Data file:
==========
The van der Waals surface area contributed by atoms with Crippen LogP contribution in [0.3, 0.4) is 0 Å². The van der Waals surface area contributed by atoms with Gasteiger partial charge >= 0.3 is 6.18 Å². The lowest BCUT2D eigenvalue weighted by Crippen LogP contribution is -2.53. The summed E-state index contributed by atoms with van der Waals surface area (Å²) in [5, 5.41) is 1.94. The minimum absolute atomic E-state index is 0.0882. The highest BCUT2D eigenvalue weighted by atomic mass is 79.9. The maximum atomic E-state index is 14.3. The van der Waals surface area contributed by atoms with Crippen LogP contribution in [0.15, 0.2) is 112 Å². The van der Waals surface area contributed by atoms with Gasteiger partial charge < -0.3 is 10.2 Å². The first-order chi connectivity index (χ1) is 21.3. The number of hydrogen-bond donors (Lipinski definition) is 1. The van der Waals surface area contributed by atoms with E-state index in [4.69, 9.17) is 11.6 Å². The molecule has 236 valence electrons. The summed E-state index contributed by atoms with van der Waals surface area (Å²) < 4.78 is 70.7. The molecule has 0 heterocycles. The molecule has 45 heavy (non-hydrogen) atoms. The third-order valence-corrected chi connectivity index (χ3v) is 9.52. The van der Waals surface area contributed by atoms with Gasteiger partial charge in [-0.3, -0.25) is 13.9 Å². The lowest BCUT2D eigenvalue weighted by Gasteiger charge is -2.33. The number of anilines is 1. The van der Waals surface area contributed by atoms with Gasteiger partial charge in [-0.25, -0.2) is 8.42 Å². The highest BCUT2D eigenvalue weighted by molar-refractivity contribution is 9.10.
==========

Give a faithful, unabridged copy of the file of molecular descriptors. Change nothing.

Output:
The van der Waals surface area contributed by atoms with Crippen LogP contribution in [0.3, 0.4) is 0 Å². The van der Waals surface area contributed by atoms with Gasteiger partial charge >= 0.3 is 6.18 Å². The lowest BCUT2D eigenvalue weighted by Crippen LogP contribution is -2.53. The summed E-state index contributed by atoms with van der Waals surface area (Å²) in [5, 5.41) is 1.94. The minimum absolute atomic E-state index is 0.0882. The highest BCUT2D eigenvalue weighted by atomic mass is 79.9. The maximum atomic E-state index is 14.3. The van der Waals surface area contributed by atoms with Crippen LogP contribution in [0.15, 0.2) is 112 Å². The van der Waals surface area contributed by atoms with Gasteiger partial charge < -0.3 is 10.2 Å². The first-order chi connectivity index (χ1) is 21.3. The number of hydrogen-bond donors (Lipinski definition) is 1. The van der Waals surface area contributed by atoms with E-state index in [4.69, 9.17) is 11.6 Å². The molecule has 236 valence electrons. The summed E-state index contributed by atoms with van der Waals surface area (Å²) < 4.78 is 70.7. The molecule has 0 heterocycles. The molecule has 45 heavy (non-hydrogen) atoms. The third-order valence-corrected chi connectivity index (χ3v) is 9.52. The van der Waals surface area contributed by atoms with Gasteiger partial charge in [-0.3, -0.25) is 13.9 Å². The lowest BCUT2D eigenvalue weighted by Gasteiger charge is -2.33. The number of anilines is 1. The van der Waals surface area contributed by atoms with Gasteiger partial charge in [-0.25, -0.2) is 8.42 Å². The highest BCUT2D eigenvalue weighted by molar-refractivity contribution is 9.10.